“People said they needed Sumalindo – they needed them for the roads, economic activity, social programs – they could help with all of that. But the people wanted proper forest management. They didn’t want their cemeteries or fruit trees destroyed.”

Long Laai is one of the villages in Segah that found itself in Sumalindo’s logging concession in 1999. Photo by Indra Nugraha

The mediation produced an agreed framework for compensation for the five affected villages. A memorandum of understanding required the company to avoid sacred sites and it marked as untouchable areas of high conservation value.

Then, in 2003, collective action organization BP Segah was formed, led by Jones, to oversee the deal.

More than a decade on and Jones is out monitoring the forest concession together with Sumalindo staffers. BP Segah now represents the interests of four of the five originally affected villages, after one withdrew from the organization in 2009. Long Ayap, Long Laai, Long Okeng and Long Paai today jointly manage a concession spanning 63,500 hectares.

BP Segah’s role is to monitor Sumalindo’s activities to ensure maximum transparency. Annual working plans are made public and BP Segah facilitates consultation with the four villages. It serves as a public forum for complaints and is charged with the distribution of compensation payments to the villages.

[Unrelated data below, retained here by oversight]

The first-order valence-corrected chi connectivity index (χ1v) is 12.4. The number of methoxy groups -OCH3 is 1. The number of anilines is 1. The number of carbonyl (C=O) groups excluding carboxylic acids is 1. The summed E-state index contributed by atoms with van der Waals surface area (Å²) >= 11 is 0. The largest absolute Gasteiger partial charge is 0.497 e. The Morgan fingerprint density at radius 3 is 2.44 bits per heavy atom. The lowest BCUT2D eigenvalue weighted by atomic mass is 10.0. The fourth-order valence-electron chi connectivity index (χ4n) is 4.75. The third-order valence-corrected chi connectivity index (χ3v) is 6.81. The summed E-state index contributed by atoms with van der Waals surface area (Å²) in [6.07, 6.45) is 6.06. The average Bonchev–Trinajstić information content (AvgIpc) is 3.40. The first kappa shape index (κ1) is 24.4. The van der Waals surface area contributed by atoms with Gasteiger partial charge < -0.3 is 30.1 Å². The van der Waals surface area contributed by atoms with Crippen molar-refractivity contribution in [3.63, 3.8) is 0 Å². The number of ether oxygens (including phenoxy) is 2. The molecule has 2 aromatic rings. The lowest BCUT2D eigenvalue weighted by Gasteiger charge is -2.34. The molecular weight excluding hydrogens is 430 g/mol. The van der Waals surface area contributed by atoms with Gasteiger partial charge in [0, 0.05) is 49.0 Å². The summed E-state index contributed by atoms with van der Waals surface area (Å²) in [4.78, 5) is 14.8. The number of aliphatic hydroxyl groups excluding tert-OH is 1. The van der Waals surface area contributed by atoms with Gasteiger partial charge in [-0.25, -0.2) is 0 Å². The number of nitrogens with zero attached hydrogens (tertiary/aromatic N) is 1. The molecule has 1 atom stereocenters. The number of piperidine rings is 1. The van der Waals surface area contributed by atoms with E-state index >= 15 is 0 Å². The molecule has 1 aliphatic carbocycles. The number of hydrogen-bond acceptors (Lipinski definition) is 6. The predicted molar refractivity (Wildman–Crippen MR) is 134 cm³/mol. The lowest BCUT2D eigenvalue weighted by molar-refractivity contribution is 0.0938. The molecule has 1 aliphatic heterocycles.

“We also help organize what activities will be carried out by the community and the company,” Jones says. “Sumalindo also provides scholarships, and stipends for village officials as well as helping develop roads, electricity and suchlike.”

Last year the residents were given compensation payments of 200,000 rupiah per person, around $14.

“Newborn babies receive it as well – it’s calculated per head,” Jones says. “Today it is transparent.”

Jones (center) marks up trees with a Sumalindo official. Photo by Indra Nugraha

The payout is hardly a king’s ransom. However it is significantly higher than that mandated by the Berau government. The regency issued a decree stating residents are entitled to just 3,000 rupiah per cubic meter of harvested timber. An agreement struck between the company and residents, however, raised that to 33,000 rupiah. Today around 1,000 people receive the payment.

“If you add up the 33,000 rupiah payment and don’t take into account scholarships and other social payments to the people it comes out to around 1 billion rupiah,” Andi Amiruddin, site manager for Sumalindo, tells Mongabay.

Local politicians are also heaping praising on the partnership and calling for other companies to follow suit.